Posted on December 8, 2013
Young Jack Stoner doesn’t let cerebral palsy keep him down
Nine-year-old Jack Stoner smiles a lot these days. He’s often setting aside his wheeled walker in favor of crutches and even endeavoring to take a few steps without the aid of either.
“My toes are forward. It’s easier to walk and I can go faster,” he says.
In early October, Jack underwent a selective dorsal rhizotomy at Helen DeVos Children’s Hospital. During the surgery, designed to at least partially counter the effects of Jack’s cerebral palsy, doctors tested the nerve roots in his lower spine and cut the ones that were malfunctioning and contributing to the spasticity and muscle stiffness in his lower body.
The surgery is part of the Advanced Management of Pediatric Spasticity (AMPS) program, a collaboration between Mary Free Bed and Helen DeVos Children’s Hospital to help children with cerebral palsy and other maladies that limit mobility.
As a result, Jack’s movement is much less restricted. He’s nearing the end of two months of physical and occupational therapy at Mary Free Bed, where he has worked hard to strengthen the muscles in his legs and to walk with a more normal gait.
“Now he’s learning to use his legs the way other people do. And it’s with much less effort,” says Jack’s mom, Courtney. “He no longer has to swing his leg to the side and drag his foot. It’s like he has new legs.”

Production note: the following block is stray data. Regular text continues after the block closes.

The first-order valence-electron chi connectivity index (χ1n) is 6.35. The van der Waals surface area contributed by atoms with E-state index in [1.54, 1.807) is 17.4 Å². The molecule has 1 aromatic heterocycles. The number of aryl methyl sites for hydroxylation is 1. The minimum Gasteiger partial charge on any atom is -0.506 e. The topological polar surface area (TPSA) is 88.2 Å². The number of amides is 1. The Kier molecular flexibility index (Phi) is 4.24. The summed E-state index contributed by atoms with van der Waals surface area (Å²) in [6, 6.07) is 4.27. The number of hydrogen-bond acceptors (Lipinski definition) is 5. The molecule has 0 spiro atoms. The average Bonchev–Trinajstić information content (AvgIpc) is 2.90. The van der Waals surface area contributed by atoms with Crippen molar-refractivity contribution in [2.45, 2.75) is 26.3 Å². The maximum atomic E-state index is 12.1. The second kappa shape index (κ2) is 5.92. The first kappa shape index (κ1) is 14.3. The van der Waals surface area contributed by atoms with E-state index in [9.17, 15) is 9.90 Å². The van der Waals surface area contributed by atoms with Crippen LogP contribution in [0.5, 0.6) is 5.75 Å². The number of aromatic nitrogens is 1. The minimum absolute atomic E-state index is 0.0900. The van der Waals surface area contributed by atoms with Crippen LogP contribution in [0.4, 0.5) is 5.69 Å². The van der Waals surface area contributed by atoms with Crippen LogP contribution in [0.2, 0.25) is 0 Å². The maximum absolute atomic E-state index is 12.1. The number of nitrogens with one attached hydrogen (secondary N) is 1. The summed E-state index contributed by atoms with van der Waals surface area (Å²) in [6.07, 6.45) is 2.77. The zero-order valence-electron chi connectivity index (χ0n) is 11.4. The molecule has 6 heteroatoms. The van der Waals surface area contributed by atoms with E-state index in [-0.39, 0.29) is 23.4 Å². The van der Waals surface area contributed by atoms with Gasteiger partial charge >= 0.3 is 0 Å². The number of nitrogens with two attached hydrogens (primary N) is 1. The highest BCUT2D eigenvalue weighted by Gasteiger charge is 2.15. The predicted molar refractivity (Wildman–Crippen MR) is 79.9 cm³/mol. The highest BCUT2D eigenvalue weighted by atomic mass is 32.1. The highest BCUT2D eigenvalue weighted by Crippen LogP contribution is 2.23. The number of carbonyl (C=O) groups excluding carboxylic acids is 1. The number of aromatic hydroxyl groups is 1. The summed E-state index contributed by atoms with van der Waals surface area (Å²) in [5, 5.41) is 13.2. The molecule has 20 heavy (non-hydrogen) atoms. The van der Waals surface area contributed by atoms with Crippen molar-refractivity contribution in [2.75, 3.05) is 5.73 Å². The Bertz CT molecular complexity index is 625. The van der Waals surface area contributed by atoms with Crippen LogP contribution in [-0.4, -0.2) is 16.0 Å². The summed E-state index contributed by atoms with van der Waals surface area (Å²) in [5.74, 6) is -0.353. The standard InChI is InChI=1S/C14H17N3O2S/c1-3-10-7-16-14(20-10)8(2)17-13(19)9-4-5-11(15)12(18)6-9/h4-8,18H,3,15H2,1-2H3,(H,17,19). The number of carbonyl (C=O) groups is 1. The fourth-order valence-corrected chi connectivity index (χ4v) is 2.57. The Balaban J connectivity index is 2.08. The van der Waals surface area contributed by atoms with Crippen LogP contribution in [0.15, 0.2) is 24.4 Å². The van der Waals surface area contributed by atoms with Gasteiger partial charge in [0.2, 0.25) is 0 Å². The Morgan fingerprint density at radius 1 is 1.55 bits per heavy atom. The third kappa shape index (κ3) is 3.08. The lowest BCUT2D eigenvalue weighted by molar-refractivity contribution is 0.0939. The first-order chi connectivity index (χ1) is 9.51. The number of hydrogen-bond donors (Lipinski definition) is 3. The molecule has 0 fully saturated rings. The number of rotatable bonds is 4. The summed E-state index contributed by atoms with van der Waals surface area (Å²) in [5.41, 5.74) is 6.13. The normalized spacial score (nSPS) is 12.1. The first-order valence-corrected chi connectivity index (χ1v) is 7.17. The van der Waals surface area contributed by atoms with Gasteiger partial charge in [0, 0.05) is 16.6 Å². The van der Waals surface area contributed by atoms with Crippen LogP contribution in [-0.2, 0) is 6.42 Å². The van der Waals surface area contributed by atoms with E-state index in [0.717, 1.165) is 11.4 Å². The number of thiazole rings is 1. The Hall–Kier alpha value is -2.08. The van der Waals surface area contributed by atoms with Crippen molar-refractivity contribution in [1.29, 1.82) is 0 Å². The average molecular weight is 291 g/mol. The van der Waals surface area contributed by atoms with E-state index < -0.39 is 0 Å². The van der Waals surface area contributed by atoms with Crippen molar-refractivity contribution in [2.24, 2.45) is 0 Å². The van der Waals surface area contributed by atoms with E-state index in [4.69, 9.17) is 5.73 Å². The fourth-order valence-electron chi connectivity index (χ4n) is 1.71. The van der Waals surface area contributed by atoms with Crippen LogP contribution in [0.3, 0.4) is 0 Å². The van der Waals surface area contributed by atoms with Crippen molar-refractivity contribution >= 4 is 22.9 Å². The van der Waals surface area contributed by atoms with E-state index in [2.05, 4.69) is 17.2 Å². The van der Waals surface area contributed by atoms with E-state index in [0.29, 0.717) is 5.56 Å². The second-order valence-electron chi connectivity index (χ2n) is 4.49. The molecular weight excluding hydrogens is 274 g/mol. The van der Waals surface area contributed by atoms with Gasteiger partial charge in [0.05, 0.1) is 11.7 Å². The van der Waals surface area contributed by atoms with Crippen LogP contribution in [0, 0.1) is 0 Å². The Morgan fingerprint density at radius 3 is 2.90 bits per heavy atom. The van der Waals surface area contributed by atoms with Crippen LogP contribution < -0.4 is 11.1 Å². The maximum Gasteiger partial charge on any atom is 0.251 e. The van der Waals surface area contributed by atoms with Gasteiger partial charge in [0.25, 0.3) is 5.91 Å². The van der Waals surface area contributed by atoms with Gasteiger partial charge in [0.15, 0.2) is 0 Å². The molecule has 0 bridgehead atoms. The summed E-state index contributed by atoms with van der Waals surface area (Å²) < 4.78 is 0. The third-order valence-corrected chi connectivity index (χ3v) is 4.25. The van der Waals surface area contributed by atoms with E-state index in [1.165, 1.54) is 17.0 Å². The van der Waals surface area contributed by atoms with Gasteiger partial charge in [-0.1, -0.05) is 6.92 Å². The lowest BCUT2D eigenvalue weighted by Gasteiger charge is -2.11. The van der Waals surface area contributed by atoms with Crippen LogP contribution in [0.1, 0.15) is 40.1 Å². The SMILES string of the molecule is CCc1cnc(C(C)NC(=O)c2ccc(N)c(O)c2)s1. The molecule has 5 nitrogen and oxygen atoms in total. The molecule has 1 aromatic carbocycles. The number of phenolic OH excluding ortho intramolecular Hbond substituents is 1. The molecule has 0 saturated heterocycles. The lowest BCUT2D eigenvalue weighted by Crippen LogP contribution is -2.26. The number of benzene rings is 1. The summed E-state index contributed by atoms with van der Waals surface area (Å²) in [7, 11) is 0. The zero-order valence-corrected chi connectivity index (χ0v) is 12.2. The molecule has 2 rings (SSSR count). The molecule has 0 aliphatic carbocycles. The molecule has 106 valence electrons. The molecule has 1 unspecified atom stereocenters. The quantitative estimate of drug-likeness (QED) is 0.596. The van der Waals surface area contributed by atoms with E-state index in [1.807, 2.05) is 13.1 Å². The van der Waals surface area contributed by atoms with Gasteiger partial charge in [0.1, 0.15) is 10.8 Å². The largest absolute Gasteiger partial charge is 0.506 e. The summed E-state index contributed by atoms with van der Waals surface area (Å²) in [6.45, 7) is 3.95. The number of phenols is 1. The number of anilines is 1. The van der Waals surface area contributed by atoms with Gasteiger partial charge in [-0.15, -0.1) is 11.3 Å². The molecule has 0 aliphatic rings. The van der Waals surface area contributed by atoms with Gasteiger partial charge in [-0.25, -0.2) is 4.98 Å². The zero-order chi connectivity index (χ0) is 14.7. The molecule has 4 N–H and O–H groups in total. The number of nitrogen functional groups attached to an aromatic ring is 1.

“The rehabilitation is like athletic training; there is lots of repetition. We don’t want patients to fall back into their old habits,” says Dr. Andrea Kuldanek, medical director of the Child and Adolescent Rehabilitation Program at Mary Free Bed.
Plus, doctors and therapists predict Jack will continue to get stronger.
“Within a year or so, he might be able to walk short distances without assistance, which is huge,” his mom says.
In the shorter term, Jack is eager for the day when he can move about his house and classroom with one cane instead of a walker. That means he’ll be able to carry a book or a dinner plate, too. He also can stand and balance more easily and is able to lift himself up from a sitting position, his mom says.
The determination shows on his face as he works with physical therapist Jenny Taylor.
“Your boss is going to be mad because I’m doing all the work,” Jack tells her.